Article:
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On Beauty by Zadie Smith
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On Beauty (original 2005; edition 2006)

by Zadie Smith

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7,295183485 (3.63)1 / 477
Member:melydia
Title:On Beauty
Authors:Zadie Smith
Info:Penguin Books (2006), Paperback, 464 pages
Collections:Read and Released
Rating:***
Tags:fiction, audio, family drama

Work details

On Beauty by Zadie Smith (2005)

  1. 51
    Howards End by E. M. Forster (GCPLreader)
    GCPLreader: Read the novel that On Beauty pays homage to.
  2. 00
    Foreign Affairs: A Novel by Alison Lurie (withwill)
  3. 01
    Dear Committee Members by Julie Schumacher (charl08)
    charl08: One a more 'traditional' campus novel, perhaps, but similar themes re English literature as taught at US colleges.
  4. 02
    The Marriage Plot by Jeffrey Eugenides (BookshelfMonstrosity)
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English (174)  Dutch (4)  Hebrew (2)  French (1)  Swedish (1)  Norwegian (1)  All languages (183)
Showing 1-5 of 174 (next | show all)
What is brilliant dialogue? For some years sharply written direct narration (reported speech), using quotation marks and minimal contexts, has been associated with publications like McSweeney's and the New Yorker, and also with writers who also work for television, like Richard Price. I don't know if there's been a study of this style, but it is taught in hundreds of MFA programs. Zadie Smith excels at it.

Her dialogue is honed and alert. She's always listening to what's happening around her characters--they might be interrupted at any moment by an alarm, or a dog barking, or a neighbor. She's attentive to what doesn't need to be said. She describes contexts as minimally, telegraphically, evocatively, unexpectedly.

Much of this book, and also the novel "NW," is dialogue, and it seldom flags. There are vanishingly few false notes. Every sentence has to be read, nothing can be skimmed. The writing is taut, scintillating, resourceful, articulate, consistently engaging. Sentences ring true to the characters who speak them, their times, ages, places, desires.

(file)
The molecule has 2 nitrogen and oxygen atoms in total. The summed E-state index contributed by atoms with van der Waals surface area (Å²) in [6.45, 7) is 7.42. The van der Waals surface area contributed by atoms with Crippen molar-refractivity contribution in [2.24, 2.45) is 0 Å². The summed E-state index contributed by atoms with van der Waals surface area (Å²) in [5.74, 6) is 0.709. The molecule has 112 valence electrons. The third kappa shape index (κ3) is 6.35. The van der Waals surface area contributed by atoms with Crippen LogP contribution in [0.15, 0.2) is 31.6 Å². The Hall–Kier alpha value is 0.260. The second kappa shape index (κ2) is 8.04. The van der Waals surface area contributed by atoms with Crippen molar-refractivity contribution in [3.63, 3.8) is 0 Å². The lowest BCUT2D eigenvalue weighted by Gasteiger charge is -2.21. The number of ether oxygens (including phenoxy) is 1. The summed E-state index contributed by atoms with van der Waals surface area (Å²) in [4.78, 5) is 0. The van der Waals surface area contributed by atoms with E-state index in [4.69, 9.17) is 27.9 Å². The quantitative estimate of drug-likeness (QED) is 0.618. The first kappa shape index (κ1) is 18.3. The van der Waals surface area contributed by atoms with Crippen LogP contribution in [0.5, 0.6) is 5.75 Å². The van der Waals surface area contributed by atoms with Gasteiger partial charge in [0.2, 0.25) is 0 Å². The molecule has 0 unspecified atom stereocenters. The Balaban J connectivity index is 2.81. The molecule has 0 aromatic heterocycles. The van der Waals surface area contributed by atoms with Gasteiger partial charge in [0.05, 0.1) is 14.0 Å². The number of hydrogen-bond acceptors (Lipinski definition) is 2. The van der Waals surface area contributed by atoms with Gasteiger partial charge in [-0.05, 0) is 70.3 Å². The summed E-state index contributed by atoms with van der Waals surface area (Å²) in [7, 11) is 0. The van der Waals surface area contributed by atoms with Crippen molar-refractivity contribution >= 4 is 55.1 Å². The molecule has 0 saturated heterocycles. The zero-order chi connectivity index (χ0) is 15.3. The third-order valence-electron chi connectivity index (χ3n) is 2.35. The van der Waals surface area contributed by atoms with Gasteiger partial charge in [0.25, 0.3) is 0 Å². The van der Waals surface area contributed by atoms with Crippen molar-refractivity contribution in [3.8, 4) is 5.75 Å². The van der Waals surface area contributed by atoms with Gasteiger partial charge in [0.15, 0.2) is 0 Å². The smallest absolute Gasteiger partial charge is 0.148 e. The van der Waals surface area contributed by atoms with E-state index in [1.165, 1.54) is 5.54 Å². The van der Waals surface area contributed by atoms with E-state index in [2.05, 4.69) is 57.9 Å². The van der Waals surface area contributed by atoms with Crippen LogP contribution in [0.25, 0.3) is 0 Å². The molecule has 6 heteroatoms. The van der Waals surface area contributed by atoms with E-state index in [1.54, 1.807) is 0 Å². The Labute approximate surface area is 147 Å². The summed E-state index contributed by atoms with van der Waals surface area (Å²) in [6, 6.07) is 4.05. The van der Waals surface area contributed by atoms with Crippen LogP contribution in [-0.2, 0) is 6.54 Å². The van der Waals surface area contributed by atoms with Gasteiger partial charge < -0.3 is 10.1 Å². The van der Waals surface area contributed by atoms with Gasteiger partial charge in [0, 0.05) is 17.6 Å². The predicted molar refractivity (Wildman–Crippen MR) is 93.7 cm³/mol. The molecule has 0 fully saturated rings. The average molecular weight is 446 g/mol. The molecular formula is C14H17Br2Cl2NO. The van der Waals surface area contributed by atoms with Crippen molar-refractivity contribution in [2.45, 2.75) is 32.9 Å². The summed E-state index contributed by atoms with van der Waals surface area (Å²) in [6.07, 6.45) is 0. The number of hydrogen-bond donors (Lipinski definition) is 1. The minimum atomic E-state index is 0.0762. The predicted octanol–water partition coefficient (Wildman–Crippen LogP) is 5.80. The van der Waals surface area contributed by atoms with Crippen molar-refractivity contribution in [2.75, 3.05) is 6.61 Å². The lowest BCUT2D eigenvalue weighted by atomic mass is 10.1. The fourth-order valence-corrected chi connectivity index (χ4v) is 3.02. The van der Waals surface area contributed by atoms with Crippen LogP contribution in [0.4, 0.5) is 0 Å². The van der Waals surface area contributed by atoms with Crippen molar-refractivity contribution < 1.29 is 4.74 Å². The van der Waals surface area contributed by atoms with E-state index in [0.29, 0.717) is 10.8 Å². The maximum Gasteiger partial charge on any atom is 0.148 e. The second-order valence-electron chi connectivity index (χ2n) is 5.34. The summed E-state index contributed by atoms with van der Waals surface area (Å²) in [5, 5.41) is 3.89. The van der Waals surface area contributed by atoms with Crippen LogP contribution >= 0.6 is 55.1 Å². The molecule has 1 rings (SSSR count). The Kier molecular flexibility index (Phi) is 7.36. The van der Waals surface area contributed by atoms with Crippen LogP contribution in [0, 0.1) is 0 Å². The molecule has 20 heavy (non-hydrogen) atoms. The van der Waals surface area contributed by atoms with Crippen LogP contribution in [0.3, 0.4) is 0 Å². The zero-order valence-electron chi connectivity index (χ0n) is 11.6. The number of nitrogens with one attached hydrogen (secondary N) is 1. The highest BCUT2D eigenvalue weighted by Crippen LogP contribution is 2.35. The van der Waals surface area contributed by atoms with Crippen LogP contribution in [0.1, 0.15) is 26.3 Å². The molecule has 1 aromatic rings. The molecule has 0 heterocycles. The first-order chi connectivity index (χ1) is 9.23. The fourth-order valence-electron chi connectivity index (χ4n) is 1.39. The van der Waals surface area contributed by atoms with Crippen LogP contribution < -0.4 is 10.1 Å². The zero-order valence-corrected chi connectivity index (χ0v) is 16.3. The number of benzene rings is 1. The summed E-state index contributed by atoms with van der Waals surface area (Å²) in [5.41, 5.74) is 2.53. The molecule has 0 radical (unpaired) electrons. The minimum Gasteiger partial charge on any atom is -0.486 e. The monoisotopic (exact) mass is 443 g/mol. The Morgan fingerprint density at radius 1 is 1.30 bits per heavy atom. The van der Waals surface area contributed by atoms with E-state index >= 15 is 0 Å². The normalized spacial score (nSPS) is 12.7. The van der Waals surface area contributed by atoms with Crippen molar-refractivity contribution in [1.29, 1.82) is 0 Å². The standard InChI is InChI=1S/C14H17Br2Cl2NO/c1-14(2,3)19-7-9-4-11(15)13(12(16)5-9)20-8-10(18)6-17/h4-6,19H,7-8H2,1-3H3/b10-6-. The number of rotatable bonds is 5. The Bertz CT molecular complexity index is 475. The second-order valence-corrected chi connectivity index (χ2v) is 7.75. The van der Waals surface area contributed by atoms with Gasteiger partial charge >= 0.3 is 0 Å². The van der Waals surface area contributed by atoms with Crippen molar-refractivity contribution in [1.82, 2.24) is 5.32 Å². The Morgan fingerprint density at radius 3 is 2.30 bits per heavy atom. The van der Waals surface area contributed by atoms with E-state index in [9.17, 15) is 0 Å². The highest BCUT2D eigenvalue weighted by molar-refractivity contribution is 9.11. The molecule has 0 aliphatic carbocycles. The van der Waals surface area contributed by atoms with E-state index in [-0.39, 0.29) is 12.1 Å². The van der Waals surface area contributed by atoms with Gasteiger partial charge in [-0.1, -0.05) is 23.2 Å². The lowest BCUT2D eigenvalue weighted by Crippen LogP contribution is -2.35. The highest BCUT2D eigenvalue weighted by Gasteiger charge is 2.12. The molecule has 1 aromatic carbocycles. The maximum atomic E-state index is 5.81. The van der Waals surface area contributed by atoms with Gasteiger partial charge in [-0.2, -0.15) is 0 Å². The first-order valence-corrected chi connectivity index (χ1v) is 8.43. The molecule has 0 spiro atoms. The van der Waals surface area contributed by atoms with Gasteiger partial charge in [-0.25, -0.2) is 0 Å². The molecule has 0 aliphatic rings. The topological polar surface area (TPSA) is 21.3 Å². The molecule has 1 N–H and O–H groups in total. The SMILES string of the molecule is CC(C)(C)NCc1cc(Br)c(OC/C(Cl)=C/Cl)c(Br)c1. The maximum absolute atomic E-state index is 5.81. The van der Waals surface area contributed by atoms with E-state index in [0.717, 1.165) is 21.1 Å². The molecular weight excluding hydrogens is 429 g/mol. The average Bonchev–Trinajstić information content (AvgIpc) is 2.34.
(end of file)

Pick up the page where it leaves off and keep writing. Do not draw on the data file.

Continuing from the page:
I dislike all of that. Why try so hard to keep your reader's interest, page after page? Why demonstrate brilliance, line after line? Why keep the energy fizzing, the quality topped up, the language razor-sharp? Why not let things go at different paces, go slack, run off track, wander? Why not rant for a few dozen pages, like Bernhard? Or mull indecisively, like Beckett? Or pause to describe, like Flaubert? There's a desire, in writing like Smith's, to keep the reader's admiration and attention at all costs. As if writing is a high-wire act and the crowd is incipiently bored: there has to be a high wind at all times or the reader spectators will yawn.

I find myself both entertained and exhausted by Smith. As the books go on, it becomes increasingly difficult to care about her skill: I take note only when she does something especially spectacular, as in the scene in this book in which the narrator's infidelity is revealed to his wife with an exceptionally subtle expression, exceptionally subtly described. The philosopher Karsten Harries called this the "kitsch economy": the necessity to continuously up the voltage, to outdo previous effects, because audiences have become numb. After fifty pages, I begin to feel I have been devalued as a reader: the author apparently thinks I need to be entertained at every moment, that I have no way of taking in longueurs, no interest in diversions, little capacity for meditation. It's as if brilliance is style, rather than an ornament or strategy within a style.

Smith has said, in an interview with the Paris Review, that she thinks there are more ways to be an innovative writer than carrying on the modernist experiment in writing, which she associates mainly with Joyce. She remarked that it's also innovative to bring new social configurations into novels, like the poor Londoners in "NW" or the mixed, transatlantic Afro-Caribbean characters in "On Beauty." Much of her appeal to reviewers and readers is her explorations of identity and ethnicity, and it is true that she finds subjects that have not yet been part of the discourse of novels. But she is wrong, I think, to equate that kind of innovation with the modernist experimentation with language. It's a category error: Joyce also had unusual ethnic content, and Smith's new content still has to be expressed using the languages of the novel. The two sources of innovation are entwined, but one does not lead to the other. If you pretend that linguistic innovation is a thing of the past, you become oblivious to the indebtedness, possibilities, and obligations of your own linguistic practices.

And there is a blind spot in her sense of her own project as a novelist, because her writing is deeply indebted to Joyce, especially the Joyce of "Ulysses." She uses a number of his innovations, for instance the device of having a character speak before he or she has been introduced, compelling the reader to keep going a while before the speaker's context and meaning become clear. She is, in fact, in the line that leads from Joyce to more recent writing, but she chooses, or needs, not to see her work in that way.